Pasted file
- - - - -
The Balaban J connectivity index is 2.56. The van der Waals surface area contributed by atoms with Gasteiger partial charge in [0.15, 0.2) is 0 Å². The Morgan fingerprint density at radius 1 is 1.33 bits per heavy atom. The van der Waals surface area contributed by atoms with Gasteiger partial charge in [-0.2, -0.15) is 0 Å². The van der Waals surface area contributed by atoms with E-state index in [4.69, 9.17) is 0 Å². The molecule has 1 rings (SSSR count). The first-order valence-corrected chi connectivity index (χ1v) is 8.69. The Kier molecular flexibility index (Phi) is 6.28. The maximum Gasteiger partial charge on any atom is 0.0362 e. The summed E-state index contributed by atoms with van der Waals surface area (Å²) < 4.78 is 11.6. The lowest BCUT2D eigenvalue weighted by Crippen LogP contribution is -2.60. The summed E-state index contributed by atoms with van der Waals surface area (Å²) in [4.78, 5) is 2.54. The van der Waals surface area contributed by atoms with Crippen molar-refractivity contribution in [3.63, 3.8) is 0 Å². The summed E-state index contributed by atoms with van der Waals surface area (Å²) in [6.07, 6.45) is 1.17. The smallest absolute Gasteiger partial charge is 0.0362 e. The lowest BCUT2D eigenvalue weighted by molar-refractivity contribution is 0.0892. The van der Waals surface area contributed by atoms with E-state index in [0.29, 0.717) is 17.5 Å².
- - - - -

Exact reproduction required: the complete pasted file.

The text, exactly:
The Balaban J connectivity index is 2.56. The van der Waals surface area contributed by atoms with Gasteiger partial charge in [0.15, 0.2) is 0 Å². The Morgan fingerprint density at radius 1 is 1.33 bits per heavy atom. The van der Waals surface area contributed by atoms with Gasteiger partial charge in [-0.2, -0.15) is 0 Å². The van der Waals surface area contributed by atoms with E-state index in [4.69, 9.17) is 0 Å². The molecule has 1 rings (SSSR count). The first-order valence-corrected chi connectivity index (χ1v) is 8.69. The Kier molecular flexibility index (Phi) is 6.28. The maximum Gasteiger partial charge on any atom is 0.0362 e. The summed E-state index contributed by atoms with van der Waals surface area (Å²) < 4.78 is 11.6. The lowest BCUT2D eigenvalue weighted by Crippen LogP contribution is -2.60. The summed E-state index contributed by atoms with van der Waals surface area (Å²) in [4.78, 5) is 2.54. The van der Waals surface area contributed by atoms with Crippen molar-refractivity contribution in [3.63, 3.8) is 0 Å². The summed E-state index contributed by atoms with van der Waals surface area (Å²) in [6.07, 6.45) is 1.17. The smallest absolute Gasteiger partial charge is 0.0362 e. The lowest BCUT2D eigenvalue weighted by molar-refractivity contribution is 0.0892. The van der Waals surface area contributed by atoms with E-state index in [0.29, 0.717) is 17.5 Å².